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Celebrating the life of Marilyn Buck
Marilyn Buck.jpg

After serving part of an 80 year sentence for "conspiracy to protest government policies through use of violence against government property" Marilyn Buck was released and died of cancer after 4 months freedom.  But her freedom was already in her heart.  She shared that freedom by inspiring other women both in prison and out.   In 1999 she wrote: I offer back poems/ and occasional/ grains of sand/ mixed into clay /and fired/ into sturdiness."

I write: Red Poppy   for Marilyn

On Veterans Day neighbors wore them

on their lapels.

Pristine plastic

Blood bright flowers

to honor the fallen, mostly men

except, of course, the women

and children.  Collateral to the chaos

that puffed the chests

of men.

You and I are of an age

To remember those flowers

and how their presence

made backs straighten,

drew strangers together warming

their hands over stories of

honorable death.

Never wilting, faithless blaze

of color seduced them,

made death and honor

one

When, in truth, whether in a field

or a cage

the poppy is a sign of life.

Delicate, vulnerable, capable

of bringing a smile to your face

and remind us of peaceful things.

Where have all the flowers gone?

we puzzle at our own

destructive impulse,

turning flora into instruments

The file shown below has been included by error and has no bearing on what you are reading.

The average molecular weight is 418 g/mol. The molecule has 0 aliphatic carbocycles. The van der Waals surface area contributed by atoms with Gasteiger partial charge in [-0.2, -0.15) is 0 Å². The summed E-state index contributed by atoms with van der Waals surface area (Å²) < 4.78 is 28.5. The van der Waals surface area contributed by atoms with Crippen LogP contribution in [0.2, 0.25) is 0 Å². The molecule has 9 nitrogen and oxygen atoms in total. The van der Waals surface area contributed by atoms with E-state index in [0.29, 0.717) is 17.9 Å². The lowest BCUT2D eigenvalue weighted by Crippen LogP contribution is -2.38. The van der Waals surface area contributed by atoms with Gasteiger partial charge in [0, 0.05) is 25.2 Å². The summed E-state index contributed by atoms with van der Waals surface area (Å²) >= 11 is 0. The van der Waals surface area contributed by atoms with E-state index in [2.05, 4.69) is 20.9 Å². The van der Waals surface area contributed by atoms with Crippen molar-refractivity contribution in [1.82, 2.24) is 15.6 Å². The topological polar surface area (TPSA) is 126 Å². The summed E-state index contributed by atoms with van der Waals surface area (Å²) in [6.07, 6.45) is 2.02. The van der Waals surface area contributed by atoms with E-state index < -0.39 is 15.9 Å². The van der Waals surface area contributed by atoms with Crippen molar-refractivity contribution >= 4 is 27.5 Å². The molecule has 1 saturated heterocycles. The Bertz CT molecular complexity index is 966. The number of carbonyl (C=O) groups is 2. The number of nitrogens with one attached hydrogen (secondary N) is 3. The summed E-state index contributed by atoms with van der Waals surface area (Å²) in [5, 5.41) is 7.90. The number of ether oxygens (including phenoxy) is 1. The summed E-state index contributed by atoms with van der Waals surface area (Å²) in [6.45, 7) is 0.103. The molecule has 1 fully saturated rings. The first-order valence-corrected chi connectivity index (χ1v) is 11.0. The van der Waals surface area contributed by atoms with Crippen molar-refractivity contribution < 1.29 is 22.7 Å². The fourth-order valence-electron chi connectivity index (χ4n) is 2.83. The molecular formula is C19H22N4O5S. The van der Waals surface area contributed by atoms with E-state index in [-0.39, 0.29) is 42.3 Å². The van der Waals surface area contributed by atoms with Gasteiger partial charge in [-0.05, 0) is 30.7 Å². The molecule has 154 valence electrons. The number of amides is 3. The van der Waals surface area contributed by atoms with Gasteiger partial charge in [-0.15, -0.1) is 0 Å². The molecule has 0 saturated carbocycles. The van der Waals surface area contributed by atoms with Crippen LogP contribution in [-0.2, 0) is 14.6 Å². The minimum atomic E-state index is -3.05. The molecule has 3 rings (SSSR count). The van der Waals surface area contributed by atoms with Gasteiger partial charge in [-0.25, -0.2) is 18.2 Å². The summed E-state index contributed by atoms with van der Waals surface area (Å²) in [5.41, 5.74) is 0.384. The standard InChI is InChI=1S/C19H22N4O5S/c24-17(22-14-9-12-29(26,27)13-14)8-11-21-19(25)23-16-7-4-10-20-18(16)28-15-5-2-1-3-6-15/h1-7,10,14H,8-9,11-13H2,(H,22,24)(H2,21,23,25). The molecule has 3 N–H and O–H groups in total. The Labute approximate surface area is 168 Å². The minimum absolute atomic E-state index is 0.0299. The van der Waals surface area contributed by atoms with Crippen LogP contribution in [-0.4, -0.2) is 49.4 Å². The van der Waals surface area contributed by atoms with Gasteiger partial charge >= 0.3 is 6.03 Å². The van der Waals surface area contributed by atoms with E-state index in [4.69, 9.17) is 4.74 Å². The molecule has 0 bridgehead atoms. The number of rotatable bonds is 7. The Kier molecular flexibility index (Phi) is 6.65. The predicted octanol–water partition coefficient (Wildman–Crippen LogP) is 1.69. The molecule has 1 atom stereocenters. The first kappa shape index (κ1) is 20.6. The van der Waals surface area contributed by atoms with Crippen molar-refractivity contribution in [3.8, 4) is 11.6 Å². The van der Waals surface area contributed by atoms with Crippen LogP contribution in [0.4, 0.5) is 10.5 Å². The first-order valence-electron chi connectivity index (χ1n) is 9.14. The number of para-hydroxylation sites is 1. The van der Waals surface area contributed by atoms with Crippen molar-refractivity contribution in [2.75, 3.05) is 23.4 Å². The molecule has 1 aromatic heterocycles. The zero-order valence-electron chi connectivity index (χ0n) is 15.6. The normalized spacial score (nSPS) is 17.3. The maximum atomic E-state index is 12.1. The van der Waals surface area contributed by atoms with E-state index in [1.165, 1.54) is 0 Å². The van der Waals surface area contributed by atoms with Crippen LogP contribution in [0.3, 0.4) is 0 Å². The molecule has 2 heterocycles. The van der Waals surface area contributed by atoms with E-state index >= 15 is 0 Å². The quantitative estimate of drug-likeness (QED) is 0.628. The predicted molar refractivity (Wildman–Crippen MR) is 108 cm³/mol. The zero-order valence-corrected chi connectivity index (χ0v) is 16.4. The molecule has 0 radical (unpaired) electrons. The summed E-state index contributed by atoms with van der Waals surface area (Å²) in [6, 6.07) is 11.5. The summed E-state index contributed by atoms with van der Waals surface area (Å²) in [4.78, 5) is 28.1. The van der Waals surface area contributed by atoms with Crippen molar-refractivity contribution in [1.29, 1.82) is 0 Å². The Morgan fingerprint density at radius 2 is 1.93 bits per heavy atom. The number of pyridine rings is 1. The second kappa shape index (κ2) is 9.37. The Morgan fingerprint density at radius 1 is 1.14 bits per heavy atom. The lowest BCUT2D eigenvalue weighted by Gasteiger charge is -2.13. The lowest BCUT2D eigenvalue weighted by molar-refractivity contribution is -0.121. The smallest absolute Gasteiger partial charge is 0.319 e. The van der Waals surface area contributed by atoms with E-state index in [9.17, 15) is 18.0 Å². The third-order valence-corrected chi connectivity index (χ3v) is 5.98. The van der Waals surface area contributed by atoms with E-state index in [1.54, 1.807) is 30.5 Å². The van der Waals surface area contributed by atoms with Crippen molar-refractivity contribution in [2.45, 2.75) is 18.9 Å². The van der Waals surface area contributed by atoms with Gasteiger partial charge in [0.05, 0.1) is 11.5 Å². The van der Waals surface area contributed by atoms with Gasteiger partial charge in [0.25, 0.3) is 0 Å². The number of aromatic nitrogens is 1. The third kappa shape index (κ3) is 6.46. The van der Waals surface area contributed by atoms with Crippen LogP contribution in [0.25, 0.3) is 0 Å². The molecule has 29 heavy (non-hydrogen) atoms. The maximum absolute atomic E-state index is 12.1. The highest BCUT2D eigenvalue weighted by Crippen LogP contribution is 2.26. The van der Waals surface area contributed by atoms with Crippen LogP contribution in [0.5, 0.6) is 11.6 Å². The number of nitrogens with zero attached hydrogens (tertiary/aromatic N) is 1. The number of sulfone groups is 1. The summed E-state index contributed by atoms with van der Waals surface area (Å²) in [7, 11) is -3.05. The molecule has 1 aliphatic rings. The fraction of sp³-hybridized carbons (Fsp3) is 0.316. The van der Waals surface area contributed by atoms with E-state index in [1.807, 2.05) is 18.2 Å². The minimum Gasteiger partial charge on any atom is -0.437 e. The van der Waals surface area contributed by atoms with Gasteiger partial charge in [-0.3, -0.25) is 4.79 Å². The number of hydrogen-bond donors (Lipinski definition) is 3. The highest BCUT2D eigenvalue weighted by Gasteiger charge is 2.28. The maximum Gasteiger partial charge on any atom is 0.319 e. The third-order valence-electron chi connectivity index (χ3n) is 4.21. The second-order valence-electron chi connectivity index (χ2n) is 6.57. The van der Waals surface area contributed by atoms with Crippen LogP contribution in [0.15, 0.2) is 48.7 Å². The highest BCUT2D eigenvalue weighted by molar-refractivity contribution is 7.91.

of isolation when all they ask

is that we honor them

honor life wild.

 

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How could I have not known

How could I have not known of this brave woman whose name was only a few letters away from my own? Thank you so much for introducing me to her legacy, however late. This evening I shall have an introspective internet exploration of her life, overlaid upon those times that were a’changing and upon my life as well.
Your poem is a pulsing red ruby, Jewelle. You have done honor to her memory. Thank you for your courage and insight.

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thank you . . .

. . . for your post, for your poem, Jewelle.

Peace.

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Wonderful last line--among

Wonderful last line--among others!! The symbol of the poppy makes me think of the anti-war poems of Wilfred Owen, and of the amazing trilogy of WWI novels by Pat Barker, in which he appears. I think Owen, who was tragically killed 'defending' a canal some days after the war had officially ended, would be very heartened to see your work as part of his legacy.

It's very sweet that you honor Marilyn Buck in this way, also.